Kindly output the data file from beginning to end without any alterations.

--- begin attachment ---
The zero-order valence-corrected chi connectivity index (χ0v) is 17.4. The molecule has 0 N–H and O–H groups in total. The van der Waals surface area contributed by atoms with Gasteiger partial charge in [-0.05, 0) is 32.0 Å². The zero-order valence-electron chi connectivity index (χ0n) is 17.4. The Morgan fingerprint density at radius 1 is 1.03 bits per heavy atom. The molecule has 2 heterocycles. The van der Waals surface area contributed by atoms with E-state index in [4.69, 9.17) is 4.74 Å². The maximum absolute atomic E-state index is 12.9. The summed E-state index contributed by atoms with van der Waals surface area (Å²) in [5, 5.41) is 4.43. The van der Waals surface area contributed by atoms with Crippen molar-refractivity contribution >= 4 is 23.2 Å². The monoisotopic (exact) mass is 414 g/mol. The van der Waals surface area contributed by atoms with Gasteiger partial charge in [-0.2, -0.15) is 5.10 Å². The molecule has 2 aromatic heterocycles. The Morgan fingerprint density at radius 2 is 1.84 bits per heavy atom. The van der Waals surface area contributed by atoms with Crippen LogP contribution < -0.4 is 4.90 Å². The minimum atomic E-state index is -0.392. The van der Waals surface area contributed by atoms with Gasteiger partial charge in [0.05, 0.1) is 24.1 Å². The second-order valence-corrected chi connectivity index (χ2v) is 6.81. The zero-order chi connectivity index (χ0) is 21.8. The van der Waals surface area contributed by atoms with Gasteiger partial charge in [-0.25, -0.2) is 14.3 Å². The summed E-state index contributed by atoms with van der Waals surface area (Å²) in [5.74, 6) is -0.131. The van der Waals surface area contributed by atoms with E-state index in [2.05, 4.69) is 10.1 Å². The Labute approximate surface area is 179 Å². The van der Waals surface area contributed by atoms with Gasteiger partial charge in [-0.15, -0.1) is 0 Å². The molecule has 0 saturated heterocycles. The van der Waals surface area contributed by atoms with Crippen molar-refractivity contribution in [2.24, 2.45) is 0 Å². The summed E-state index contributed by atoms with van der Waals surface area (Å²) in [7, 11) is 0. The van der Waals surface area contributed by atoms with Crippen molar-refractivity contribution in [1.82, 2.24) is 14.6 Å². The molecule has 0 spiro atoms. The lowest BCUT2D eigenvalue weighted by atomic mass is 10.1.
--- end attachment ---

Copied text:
The zero-order valence-corrected chi connectivity index (χ0v) is 17.4. The molecule has 0 N–H and O–H groups in total. The van der Waals surface area contributed by atoms with Gasteiger partial charge in [-0.05, 0) is 32.0 Å². The zero-order valence-electron chi connectivity index (χ0n) is 17.4. The Morgan fingerprint density at radius 1 is 1.03 bits per heavy atom. The molecule has 2 heterocycles. The van der Waals surface area contributed by atoms with E-state index in [4.69, 9.17) is 4.74 Å². The maximum absolute atomic E-state index is 12.9. The summed E-state index contributed by atoms with van der Waals surface area (Å²) in [5, 5.41) is 4.43. The van der Waals surface area contributed by atoms with Crippen molar-refractivity contribution >= 4 is 23.2 Å². The monoisotopic (exact) mass is 414 g/mol. The van der Waals surface area contributed by atoms with Gasteiger partial charge in [-0.2, -0.15) is 5.10 Å². The molecule has 2 aromatic heterocycles. The Morgan fingerprint density at radius 2 is 1.84 bits per heavy atom. The van der Waals surface area contributed by atoms with Crippen LogP contribution < -0.4 is 4.90 Å². The minimum atomic E-state index is -0.392. The van der Waals surface area contributed by atoms with Gasteiger partial charge in [0.05, 0.1) is 24.1 Å². The second-order valence-corrected chi connectivity index (χ2v) is 6.81. The zero-order chi connectivity index (χ0) is 21.8. The van der Waals surface area contributed by atoms with Gasteiger partial charge in [-0.25, -0.2) is 14.3 Å². The summed E-state index contributed by atoms with van der Waals surface area (Å²) in [5.74, 6) is -0.131. The van der Waals surface area contributed by atoms with E-state index in [2.05, 4.69) is 10.1 Å². The Labute approximate surface area is 179 Å². The van der Waals surface area contributed by atoms with Gasteiger partial charge in [-0.15, -0.1) is 0 Å². The molecule has 0 saturated heterocycles. The van der Waals surface area contributed by atoms with Crippen molar-refractivity contribution in [2.24, 2.45) is 0 Å². The summed E-state index contributed by atoms with van der Waals surface area (Å²) in [7, 11) is 0. The van der Waals surface area contributed by atoms with Crippen molar-refractivity contribution in [1.82, 2.24) is 14.6 Å². The molecule has 0 spiro atoms. The lowest BCUT2D eigenvalue weighted by atomic mass is 10.1.